Here’s another clip from Diary of my life after death:
‘I know the notion of an afterlife – heaven, Valhalla, paradise, the happy hunting ground, whatever – is core to human culture. I also know that many folks on Earth think death is about gloom, misery, tombs and loss.
‘One of the tuition programs I looked at gave the impression that neuroscientists on Earth think notions of an afterlife are an evolutionary design feature to make us feel better about the inevitability of death while we’re alive. They say near-death experiences and out-of-body trips happen when a brain is starved of oxygen, or maybe when the part where emotions happen gets flooded with feelgood chemicals. They say the euphoria, visions and memory reruns during a near-death experience are all just a result of one kind of brain activity or another.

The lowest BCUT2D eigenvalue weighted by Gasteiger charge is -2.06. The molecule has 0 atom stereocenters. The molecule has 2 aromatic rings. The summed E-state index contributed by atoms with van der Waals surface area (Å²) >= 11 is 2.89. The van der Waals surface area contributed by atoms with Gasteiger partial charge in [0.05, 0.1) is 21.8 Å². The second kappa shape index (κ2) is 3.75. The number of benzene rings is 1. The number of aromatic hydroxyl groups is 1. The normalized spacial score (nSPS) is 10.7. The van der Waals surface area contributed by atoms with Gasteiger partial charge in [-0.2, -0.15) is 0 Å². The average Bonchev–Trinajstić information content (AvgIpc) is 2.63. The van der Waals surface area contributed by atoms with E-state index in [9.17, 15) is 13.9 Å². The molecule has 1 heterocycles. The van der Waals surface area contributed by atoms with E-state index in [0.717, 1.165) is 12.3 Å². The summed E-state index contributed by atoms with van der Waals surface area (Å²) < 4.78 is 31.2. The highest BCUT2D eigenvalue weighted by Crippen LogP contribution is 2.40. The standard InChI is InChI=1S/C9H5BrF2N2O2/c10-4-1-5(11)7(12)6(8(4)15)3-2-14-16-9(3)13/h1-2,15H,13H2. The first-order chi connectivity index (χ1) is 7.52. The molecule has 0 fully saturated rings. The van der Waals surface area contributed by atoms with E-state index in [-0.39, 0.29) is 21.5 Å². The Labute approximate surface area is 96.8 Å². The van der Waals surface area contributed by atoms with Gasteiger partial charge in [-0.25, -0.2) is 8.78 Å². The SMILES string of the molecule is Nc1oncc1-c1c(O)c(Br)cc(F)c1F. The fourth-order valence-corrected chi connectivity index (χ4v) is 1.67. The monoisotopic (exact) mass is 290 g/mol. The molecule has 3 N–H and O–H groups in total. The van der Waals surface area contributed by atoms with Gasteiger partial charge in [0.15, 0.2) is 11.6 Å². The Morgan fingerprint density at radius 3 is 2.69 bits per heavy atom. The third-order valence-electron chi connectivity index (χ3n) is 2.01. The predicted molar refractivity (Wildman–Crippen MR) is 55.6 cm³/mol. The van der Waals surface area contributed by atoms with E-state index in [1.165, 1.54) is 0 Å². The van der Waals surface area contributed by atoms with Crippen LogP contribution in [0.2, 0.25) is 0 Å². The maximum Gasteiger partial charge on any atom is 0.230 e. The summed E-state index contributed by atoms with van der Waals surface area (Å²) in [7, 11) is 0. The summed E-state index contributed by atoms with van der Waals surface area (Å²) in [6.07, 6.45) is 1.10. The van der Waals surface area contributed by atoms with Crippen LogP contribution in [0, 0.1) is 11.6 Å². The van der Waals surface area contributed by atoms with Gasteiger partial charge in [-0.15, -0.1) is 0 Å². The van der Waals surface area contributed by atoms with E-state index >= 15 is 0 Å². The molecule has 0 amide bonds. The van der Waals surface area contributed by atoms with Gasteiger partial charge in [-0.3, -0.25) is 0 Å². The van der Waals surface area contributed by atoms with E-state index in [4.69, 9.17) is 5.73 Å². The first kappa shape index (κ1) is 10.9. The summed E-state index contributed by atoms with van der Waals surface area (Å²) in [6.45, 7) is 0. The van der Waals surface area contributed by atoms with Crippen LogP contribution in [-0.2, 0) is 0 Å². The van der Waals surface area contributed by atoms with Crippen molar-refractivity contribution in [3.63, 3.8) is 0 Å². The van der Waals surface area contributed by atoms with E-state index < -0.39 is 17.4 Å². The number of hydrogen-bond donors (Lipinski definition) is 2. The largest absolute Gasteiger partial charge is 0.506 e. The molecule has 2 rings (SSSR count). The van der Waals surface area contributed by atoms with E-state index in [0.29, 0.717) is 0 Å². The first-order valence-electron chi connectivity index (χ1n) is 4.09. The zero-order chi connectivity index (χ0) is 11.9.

‘To atheists that must sound pretty plausible, and yet scientific plausibility wouldn’t recognize itself if it traveled back fifty years, or forward just a few.
‘From up here it’s obvious that scientists know as much about an afterlife as most other folks do: zip. They’d have you believe consciousness is made by a brain built from star debris dumped into space by old suns. (It did feel that way to me some days.)’